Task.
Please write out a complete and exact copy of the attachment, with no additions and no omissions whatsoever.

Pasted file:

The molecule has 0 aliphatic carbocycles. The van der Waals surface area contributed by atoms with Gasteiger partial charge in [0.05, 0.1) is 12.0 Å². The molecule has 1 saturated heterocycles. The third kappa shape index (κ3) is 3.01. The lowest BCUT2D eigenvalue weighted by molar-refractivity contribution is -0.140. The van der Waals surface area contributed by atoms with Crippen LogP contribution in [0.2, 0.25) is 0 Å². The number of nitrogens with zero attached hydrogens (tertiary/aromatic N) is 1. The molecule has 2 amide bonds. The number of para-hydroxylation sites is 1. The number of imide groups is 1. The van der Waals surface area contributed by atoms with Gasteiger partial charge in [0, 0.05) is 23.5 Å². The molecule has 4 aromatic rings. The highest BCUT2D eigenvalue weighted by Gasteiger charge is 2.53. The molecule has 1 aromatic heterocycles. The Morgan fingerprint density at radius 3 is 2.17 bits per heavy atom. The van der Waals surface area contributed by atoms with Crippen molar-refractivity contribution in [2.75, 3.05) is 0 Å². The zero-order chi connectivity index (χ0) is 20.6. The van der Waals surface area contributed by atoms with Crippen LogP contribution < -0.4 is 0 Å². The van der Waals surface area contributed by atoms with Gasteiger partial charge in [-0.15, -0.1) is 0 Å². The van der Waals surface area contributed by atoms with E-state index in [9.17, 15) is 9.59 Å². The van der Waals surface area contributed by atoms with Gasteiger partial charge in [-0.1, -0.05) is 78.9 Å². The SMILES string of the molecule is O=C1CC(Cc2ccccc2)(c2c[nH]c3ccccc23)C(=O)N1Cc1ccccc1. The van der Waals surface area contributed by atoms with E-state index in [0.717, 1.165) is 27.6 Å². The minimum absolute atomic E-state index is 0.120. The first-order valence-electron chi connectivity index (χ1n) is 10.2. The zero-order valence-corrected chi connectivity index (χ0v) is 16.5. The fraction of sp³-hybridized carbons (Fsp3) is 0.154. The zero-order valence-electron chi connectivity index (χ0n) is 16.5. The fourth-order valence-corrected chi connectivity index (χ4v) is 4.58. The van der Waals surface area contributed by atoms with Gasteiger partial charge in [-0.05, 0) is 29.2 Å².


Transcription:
The molecule has 0 aliphatic carbocycles. The van der Waals surface area contributed by atoms with Gasteiger partial charge in [0.05, 0.1) is 12.0 Å². The molecule has 1 saturated heterocycles. The third kappa shape index (κ3) is 3.01. The lowest BCUT2D eigenvalue weighted by molar-refractivity contribution is -0.140. The van der Waals surface area contributed by atoms with Crippen LogP contribution in [0.2, 0.25) is 0 Å². The number of nitrogens with zero attached hydrogens (tertiary/aromatic N) is 1. The molecule has 2 amide bonds. The number of para-hydroxylation sites is 1. The number of imide groups is 1. The van der Waals surface area contributed by atoms with Gasteiger partial charge in [0, 0.05) is 23.5 Å². The molecule has 4 aromatic rings. The highest BCUT2D eigenvalue weighted by Gasteiger charge is 2.53. The molecule has 1 aromatic heterocycles. The Morgan fingerprint density at radius 3 is 2.17 bits per heavy atom. The van der Waals surface area contributed by atoms with Crippen molar-refractivity contribution in [2.75, 3.05) is 0 Å². The zero-order chi connectivity index (χ0) is 20.6. The van der Waals surface area contributed by atoms with Crippen LogP contribution < -0.4 is 0 Å². The van der Waals surface area contributed by atoms with Gasteiger partial charge in [-0.15, -0.1) is 0 Å². The van der Waals surface area contributed by atoms with E-state index in [9.17, 15) is 9.59 Å². The van der Waals surface area contributed by atoms with Gasteiger partial charge in [-0.1, -0.05) is 78.9 Å². The SMILES string of the molecule is O=C1CC(Cc2ccccc2)(c2c[nH]c3ccccc23)C(=O)N1Cc1ccccc1. The van der Waals surface area contributed by atoms with E-state index in [0.717, 1.165) is 27.6 Å². The minimum absolute atomic E-state index is 0.120. The first-order valence-electron chi connectivity index (χ1n) is 10.2. The zero-order valence-corrected chi connectivity index (χ0v) is 16.5. The fraction of sp³-hybridized carbons (Fsp3) is 0.154. The zero-order valence-electron chi connectivity index (χ0n) is 16.5. The fourth-order valence-corrected chi connectivity index (χ4v) is 4.58. The van der Waals surface area contributed by atoms with Gasteiger partial charge in [-0.05, 0) is 29.2 Å².